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CORY MEYER

design portfolio | 2009-2014


+ front cover: field sketch; colosseo, roma, italy


+ castiglion fiorentino, italy


+ mobile office, independence, missouri

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+ urban community space; omaha, nebraska

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+ museum; manhattan, new york


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+ gallery; stavanger, norway

+ delineation

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+ object design

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itinerant fixtures: finding agency in permanence | design+make studio | independence, missouri

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+ in progress, construction set to be complete may 2014 + winning proposal; co-team leader; keeper of design intent & shop manager through construction + professor: david dowell, el dorado inc. Hardesty Renaissance, in conjunction with Asian Americans for Equality (non-profit from NYC) purchased a 6 building 18-acre site along the northeast corridor in Kansas City on Independence Avenue. With hopes of spear heading a massive revitalization effort along the northeast corridor, their initial and primary need is a leasing office, to be sited in a 3,000 square foot field in the northeast corner of building 11. In addition to effectively marketing this once brown field site to future developers, the design must accommodate a highly flexible and mobile program. Fundamental programmatic elements include a work station (desks), conference area, and exhibition space. Mobility became an imperative constraint; while building 11 offers a unique opportunity, it may not be the permanent home.

To accommodate the desired flexibility, the space needed to maintain a clean and efficient design, with clarity of its essentials. Aside from the typical office situation, the space should expect to entertain large gatherings and presentations, art gallery events, and small informal mixers. To welcome this variation, the design integrated a clear and simple language that was carried throughout the inception of piece. Steel frames assume the foundation for an affordable and ameliorated material, the pallet. Through explorations on the site, we discovered a surplus of this industrial and modular material and elected to study its relevance for an office solution.


It is unfair to any project to assume that it can be uplifted and find a new home as equally meaningful as the last. Interventions are required to make the mobile office mesh with its surroundings in Building 11. These moments (catalysts) spark activity in the space and provide functions outside the empirical programmatic needs. Building 11 engages ‘the portal’ and ‘the cloud’.


design brief [mobile] office branding/identity office gallery/exhibition space

catalysts degree of mobility strict budget*

solution simple, efficient, and highly flexible economical; time appropriation and affordability cognizance and reverence to existing site *elected materiality; affordable with innate modularity

+ aafe (non profit from NYC) buys land in kc

+ new site along independence ave, 18-acres

+ hardesty renaissance starts remediation process

+ project site, northeast corner of building 11


+ existing conditions


+ building 11 as exists before remediation, sea of columns on 19’x19’ grid

+ admittance of 3,000 square foot shell, as instituted by el dorado inc (project architects) + inclusion of shell lighting and hvac system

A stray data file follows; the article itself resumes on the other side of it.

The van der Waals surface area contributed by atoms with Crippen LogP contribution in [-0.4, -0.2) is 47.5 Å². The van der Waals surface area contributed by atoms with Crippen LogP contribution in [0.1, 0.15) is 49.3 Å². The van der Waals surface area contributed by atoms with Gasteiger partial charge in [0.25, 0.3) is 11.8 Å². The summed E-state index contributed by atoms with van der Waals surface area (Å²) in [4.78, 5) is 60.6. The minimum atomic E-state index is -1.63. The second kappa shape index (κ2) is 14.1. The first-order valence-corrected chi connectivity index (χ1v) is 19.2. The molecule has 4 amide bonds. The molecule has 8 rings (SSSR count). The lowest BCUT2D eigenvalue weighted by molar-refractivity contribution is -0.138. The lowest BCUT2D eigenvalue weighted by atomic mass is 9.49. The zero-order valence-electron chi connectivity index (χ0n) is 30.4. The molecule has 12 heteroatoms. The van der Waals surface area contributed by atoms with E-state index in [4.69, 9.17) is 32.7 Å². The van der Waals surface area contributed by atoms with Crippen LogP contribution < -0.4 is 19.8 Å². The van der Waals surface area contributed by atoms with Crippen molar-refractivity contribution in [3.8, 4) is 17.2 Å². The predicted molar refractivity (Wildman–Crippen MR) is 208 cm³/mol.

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credenza media center

conference desk cloud to parking to raw space

storage wall gallery wall

portal

kitchen area

+ mobile office plan, typical work situation

+ inclusion of furniture and space defining elements

+ inclusion of catalysts (portal and cloud) as well as accent paint burts and gallery wall


+ interior elevation south, showing gallery wall and kitchen beyond

+ interior elevation north, existing wall of windows beyond

+ interior elevation east, entry beyond

+ interior elevation west, raw space entrance beyond


+ office environment

+ mixer event


+ robert irwin inspiration

the portal One of the project catalysts, the portal, was designed to create a “moment� upon entering the space. The portal was devised to allow visitors and possible lessees a viewing opportunity of the raw space beyond the office limits; their potential new home.


+ above (clockwise): tabletop mockup out of reclaimed red oak pallets; screen wall connection detail; full scale screen wall prototype

in-progress development Slated to be fully completed by graduation in May of 2014, the advancement of the furniture construction in the shop has been encouraging. Two major groups have been established in the shop, a steel team and a pallet remediation team. Both are progressing with promising results locked in for the intended completion date.


+ above (clockwise from top left): corner detail on credenza cage; desk and table pieces disassembled; desk frame mock-up; conference table corner detail; credenza cage and table-top connection details


green in the city design competition | el dorado inc. | omaha, nebraska

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+ “roof ground water� winning proposal for a national design competition, an innovative urban community space + team: el dorado inc, urban rain design, selected k-state students ROOF Our proposal begins with the visually arresting roof of the Bluebarn Theater. The artificial grass and folded, pitched planes suggest a fantastical lawn worthy of lounging upon. Sloping surfaces direct rainwater towards the edge of the roof, routing the precious resource somewhere lush, desirable and unseen. Combining a rich architectural material palette of exposed concrete, corten steel, steel re-bar and a saturated, pure blue, the theater presents both elegant forms and curious juxtapositions. We appreciate the freedom and boldness offered by our partner in occupying this soon-to-be-transformed block in Omaha, Nebraska.